Seattle Translational Tumor Research Presents Precision-Medicine Grant Winners


Get Permission

Five cross-disciplinary research groups involving scientists from Fred Hutchinson Cancer Research Center, University of Washington School of Medicine, and Seattle Cancer Care Alliance have received $100,000 in awards from Fred Hutchinson Cancer Research Center–based Seattle Translational Tumor Research to develop new precision-medicine approaches for leukemia and cancers of the bladder, ovary, prostate, and breast. 

Each year, Seattle Translational Tumor Research’s granting program, made possible by philanthropic support and funding from the University of Washington Medicine, accelerates groundbreaking, innovative research with a strong focus on collaboration across disciplines and research institutions. This seed funding has provided pilot data for successful National Institutes of Health–funded projects, enabling its faculty members to advance their novel research.

Leukemia

Roland Walter, MD, PhD, MS, of the Fred Hutchinson Cancer Research Center, and Brent Wood, MD, PhD, of the University of Washington, will test novel antibodies that recognize cancer cells in patients with acute myeloid leukemia and simultaneously recruit healthy immune cells within the patient to kill the cancer.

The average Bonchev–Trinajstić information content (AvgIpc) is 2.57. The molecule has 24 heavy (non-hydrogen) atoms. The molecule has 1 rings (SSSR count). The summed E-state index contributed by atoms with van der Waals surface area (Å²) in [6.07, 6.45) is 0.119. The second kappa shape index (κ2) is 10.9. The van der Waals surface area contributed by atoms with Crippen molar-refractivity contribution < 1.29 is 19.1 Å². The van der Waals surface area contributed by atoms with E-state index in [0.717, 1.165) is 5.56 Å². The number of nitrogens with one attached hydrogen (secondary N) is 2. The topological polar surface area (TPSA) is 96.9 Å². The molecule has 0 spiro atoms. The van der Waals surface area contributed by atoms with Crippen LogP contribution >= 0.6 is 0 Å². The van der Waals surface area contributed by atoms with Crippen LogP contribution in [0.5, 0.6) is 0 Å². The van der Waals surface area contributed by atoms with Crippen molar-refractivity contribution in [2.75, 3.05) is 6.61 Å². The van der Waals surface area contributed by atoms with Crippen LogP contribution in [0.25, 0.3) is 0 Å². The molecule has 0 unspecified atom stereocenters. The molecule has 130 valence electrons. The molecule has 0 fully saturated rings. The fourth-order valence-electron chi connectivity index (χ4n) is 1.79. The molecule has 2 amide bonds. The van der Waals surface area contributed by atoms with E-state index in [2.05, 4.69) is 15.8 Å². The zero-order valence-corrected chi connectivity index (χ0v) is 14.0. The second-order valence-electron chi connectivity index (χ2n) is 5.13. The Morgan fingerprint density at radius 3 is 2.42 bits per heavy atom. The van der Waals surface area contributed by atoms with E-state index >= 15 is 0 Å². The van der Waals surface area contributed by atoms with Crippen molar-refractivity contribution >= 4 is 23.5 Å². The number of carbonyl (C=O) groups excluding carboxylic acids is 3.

Bladder Cancer

Andrew Hsieh, MD, of the Fred Hutchinson Cancer Research Center, and Bruce Montgomery, MD, of the University of Washington, are using their Seattle Translational Tumor Research funding to study why platinum therapy works in some patients but not in others. 

Ovarian Cancer 

Christopher Kemp, PhD, of the Fred Hutchinson Cancer Research Center, together with Elizabeth Swisher, MD, and Barbara Goff, MD, of the Seattle Cancer Care Alliance, will focus their project on identifying abnormal genomic signatures unique to two specific forms of ovarian cancer. 

Prostate Cancer

Peter S. Nelson, MD; Ruth Etzioni, PhD, of the Fred Hutchinson Cancer Research Center; and Eva Corey, PhD, of the University of Washington, will pursue combination drug treatments in avatar models of advanced prostate cancer, in which human prostate cancer cells are engrafted and allowed to grow in mice.

Breast Cancer

Kevin Cheung, MD, and Peggy Porter, MD, of the Fred Hutchinson Cancer Research Center, together with Savannah Partridge, PhD, and Habib Rahbar, MD, of the University of Washington, will harness the power of an advanced form of magnetic resonance imaging with technology for creating lab-grown organoids to discover new cancer biomarkers and test promising new therapies. ■


Advertisement

Advertisement



;
Advertisement

By continuing to browse this site you permit us and our partners to place identification cookies on your browser and agree to our use of cookies to identify you for marketing. Read our Privacy Policy to learn more.